affinity

noun
af·​fin·​i·​ty | \ə-ˈfi-nə-tē \
plural affinities

Definition of affinity 

1 : relationship by marriage

2a : sympathy marked by community of interest : kinship She has an affinity to him because of their common musical interests.

b(1) : an attraction to or liking for something people with an affinity to darkness— Mark Twain pork and fennel have a natural affinity for each other— Abby Mandel

(2) : an attractive force between substances or particles that causes them to enter into and remain in chemical combination

c : a person especially of the opposite sex having a particular attraction for one

3a : likeness based on relationship or causal connection found an affinity between the teller of a tale and the craftsman— Mary McCarthy this investigation, with affinities to a case history, a psychoanalysis, a detective story— Oliver Sacks

b : a relation between biological groups involving resemblance in structural plan and indicating a common origin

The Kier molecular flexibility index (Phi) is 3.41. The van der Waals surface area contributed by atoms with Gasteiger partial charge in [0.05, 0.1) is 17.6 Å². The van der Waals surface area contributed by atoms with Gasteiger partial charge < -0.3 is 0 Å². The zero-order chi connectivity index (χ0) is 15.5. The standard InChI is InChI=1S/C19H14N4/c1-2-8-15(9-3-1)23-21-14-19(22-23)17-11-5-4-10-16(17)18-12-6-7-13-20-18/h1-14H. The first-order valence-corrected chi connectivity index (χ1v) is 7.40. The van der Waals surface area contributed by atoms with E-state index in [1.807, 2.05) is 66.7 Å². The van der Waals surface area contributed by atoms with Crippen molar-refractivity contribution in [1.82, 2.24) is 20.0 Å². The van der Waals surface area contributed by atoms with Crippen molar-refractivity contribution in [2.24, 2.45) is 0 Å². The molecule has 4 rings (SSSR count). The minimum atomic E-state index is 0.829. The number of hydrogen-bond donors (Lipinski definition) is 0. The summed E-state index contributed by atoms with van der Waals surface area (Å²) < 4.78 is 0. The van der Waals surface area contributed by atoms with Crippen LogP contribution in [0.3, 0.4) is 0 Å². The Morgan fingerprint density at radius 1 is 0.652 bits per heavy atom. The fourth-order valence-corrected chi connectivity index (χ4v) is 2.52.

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Choose the Right Synonym for affinity

attraction, affinity, sympathy mean the relationship existing between things or persons that are naturally or involuntarily drawn together. attraction implies the possession by one thing of a quality that pulls another to it. felt an attraction to danger affinity implies a susceptibility or predisposition on the part of the one drawn. an affinity for mathematics sympathy implies a reciprocal or natural relation between two things that are both susceptible to the same influence. two minds in sympathy

Examples of affinity in a Sentence

Jefferson's personal debts continued to mount …  . His addiction to French wine, like his affinity for French ideas, never came to grips with the more mundane realities. — Joseph J. Ellis, American Heritage, May/June 1993 … neither virus has an affinity for T cells. — Robert C. Gallo, Scientific American, 1987 Animals sharing this basic architecture may have no closer affinity than a beetle and a squid. — Stephen Jay Gould, Natural History, 1985 There's always been an affinity between us. He never felt any affinity with the other kids in his neighborhood.
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Recent Examples on the Web